Re-examine Your Call-Center Practices, Part 2
In the second part of this series on how to improve the efficiency and effectiveness of your call center as a sales channel, this week I provide tips on how to increase your call-to-order ratio.
(For part 1, click here.)
Not every prospect who calls your call center actually places an order. We all should strive for a 100 percent call-to-order (CTO) ratio. But due to the nature of the call center itself, with its inherent imperfections in technology and human behavior, 100 percent conversion is virtually impossible.
So let’s explore how to increase your CTO, increase your average sale and make sure you’re leaving no revenue on the table when prospecting.
To start, let’s identify the four types of prospect calls that will come into your call center:
1. calls answered where an order occurs;
2. calls answered where an order doesn’t occur — contact data captured by the customer service rep (CSR);
3. calls answered where an order doesn’t occur — contact data not captured by the CSR; and
4. calls not answered where no order occurs (calls abandoned).
For today, we’re going to concentrate on No. 4, abandoned calls.
When an inbound call to the call center is abandoned, often there’s a record of that call. That record, much like caller ID, is called automatic number identification (ANI). This service identifies the phone number of the caller. Check with your IT or telephony staff to see if your system has ANI capture.
First comes the gut check and then the business decision. Other than a wrong number, a good portion of these people had some reason for calling your call center. Maybe you took too long to answer the call, maybe your call choices weren’t clear enough, but whatever the case, no human contact was made.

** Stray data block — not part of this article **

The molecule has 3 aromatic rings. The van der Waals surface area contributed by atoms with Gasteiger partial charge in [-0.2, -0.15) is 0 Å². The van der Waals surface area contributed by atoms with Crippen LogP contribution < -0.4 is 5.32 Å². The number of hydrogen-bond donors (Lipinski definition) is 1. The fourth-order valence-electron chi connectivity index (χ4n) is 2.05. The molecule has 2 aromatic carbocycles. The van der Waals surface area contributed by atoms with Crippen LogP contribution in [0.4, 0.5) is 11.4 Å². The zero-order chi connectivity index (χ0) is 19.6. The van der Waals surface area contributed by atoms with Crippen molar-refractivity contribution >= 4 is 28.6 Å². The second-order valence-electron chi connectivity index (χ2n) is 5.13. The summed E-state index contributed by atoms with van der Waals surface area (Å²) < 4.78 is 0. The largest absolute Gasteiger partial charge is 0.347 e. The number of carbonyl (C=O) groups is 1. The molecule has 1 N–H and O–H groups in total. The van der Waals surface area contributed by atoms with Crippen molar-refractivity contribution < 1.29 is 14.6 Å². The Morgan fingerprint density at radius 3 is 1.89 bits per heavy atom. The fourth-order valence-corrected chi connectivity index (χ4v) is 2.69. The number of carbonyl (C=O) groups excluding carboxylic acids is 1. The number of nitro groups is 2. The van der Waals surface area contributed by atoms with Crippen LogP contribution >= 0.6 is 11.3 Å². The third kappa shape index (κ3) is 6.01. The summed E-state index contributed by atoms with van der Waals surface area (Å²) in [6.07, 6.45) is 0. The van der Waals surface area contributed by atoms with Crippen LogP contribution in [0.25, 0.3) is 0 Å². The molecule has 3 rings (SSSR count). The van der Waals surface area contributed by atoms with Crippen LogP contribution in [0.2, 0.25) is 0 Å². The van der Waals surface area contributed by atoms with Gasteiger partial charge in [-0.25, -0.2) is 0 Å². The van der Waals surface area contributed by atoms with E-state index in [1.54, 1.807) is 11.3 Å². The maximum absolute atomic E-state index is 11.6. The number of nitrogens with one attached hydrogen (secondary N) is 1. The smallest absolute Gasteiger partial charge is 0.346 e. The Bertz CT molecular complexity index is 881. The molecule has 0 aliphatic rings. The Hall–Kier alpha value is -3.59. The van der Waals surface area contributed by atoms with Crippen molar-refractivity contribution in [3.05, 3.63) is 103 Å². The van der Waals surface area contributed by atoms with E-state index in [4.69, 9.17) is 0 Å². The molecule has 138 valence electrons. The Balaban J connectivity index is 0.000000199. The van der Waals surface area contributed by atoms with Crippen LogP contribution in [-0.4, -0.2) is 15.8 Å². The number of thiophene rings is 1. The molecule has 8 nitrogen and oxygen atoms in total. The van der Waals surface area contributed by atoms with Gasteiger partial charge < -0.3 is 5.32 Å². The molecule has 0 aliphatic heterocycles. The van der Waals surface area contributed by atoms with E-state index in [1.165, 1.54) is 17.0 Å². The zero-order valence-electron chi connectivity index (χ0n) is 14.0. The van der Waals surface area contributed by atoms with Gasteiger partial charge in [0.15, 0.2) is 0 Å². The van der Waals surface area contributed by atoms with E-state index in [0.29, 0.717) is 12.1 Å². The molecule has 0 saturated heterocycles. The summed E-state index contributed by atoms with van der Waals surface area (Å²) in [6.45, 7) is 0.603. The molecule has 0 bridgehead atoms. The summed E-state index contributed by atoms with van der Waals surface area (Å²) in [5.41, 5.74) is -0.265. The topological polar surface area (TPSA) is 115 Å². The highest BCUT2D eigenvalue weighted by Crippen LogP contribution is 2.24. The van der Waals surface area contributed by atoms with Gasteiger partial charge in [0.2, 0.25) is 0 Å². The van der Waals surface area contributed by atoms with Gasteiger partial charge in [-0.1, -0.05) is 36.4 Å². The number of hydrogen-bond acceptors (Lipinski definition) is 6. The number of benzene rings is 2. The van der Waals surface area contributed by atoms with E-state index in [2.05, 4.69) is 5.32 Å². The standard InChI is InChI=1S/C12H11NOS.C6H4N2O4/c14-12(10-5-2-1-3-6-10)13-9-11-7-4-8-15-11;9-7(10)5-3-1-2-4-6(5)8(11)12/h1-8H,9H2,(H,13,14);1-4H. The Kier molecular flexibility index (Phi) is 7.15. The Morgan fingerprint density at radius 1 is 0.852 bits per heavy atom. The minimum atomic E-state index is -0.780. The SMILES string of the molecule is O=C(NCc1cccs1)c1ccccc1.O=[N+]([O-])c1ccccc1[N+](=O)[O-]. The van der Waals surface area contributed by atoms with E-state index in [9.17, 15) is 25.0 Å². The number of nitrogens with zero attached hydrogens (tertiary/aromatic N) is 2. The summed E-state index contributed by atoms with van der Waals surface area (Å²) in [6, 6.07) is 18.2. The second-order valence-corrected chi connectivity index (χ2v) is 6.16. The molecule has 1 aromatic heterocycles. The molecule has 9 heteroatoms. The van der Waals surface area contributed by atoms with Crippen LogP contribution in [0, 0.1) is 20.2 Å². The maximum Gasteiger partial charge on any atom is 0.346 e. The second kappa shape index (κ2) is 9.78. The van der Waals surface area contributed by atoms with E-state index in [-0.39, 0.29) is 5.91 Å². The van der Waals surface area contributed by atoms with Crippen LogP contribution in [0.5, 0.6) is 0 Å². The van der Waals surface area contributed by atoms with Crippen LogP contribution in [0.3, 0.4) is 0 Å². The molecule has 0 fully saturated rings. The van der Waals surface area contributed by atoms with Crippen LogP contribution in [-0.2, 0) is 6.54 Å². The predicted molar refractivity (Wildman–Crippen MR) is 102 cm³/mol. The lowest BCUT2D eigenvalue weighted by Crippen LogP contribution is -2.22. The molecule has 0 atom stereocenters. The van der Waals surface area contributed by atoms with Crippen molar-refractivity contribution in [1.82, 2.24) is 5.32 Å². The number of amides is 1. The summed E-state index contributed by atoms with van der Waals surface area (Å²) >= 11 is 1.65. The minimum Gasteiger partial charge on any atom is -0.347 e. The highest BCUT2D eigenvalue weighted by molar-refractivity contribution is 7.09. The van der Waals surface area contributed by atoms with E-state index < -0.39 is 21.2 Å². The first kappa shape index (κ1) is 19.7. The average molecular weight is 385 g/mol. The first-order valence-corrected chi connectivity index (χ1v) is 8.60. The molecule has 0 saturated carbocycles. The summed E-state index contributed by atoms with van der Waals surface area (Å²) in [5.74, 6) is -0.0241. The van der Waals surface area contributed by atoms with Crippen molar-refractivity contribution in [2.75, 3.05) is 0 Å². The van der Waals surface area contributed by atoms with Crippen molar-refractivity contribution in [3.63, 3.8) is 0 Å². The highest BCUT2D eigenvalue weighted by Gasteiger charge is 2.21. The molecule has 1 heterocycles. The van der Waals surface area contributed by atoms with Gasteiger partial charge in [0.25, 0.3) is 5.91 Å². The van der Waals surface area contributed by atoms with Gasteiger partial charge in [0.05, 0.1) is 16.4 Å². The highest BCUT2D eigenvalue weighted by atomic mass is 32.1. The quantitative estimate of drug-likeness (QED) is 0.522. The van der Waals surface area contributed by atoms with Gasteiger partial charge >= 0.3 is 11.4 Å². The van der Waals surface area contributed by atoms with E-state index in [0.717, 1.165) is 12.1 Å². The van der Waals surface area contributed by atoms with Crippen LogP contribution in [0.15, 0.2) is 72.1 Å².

Presented With a Dilemma …
If you had the opportunity to mail a catalog or some other mailer “blindly,” assuming the caller wanted some sort of information you could provide he or she with, thereby creating the opportunity for a sale, would you?
If you answered yes to the above question, there are many data vendors who can take this ANI record and reverse append an address to a phone number, thus giving you the snail mail contact info of the caller. Match rates for reverse append are between 40 percent and 60 percent (although I’ve had vendors quote me in the 30 percent range). Anyone calling from a cell phone likely won’t match, for obvious reasons.
If you choose to try this approach, test it first. As you add this to your circulation plans, assume response or revenue per book will fall somewhere between a cold list rental and a catalog request.
And as you test, make sure to test your timing. Do you want these callers to receive their catalogs right away or have some time pass so it seems more coincidental? Make a gut-check decision. This program may not fit everyone. (Even though I don’t personally believe it’s unethical, as long as it’s not personalized in a way that references their calls.)
If you deem the initial test a success, set aside some catalogs and try mailing within a few days. Another option is to add the names to your catalog request fulfillment program.
Jim Gilbert is president of Gilbert Direct Marketing Inc., a full-service catalog and direct marketing agency. His LinkedIn profile can be viewed at www.linkedin.com/in/jimwgilbert or you can e-mail him at firstname.lastname@example.org.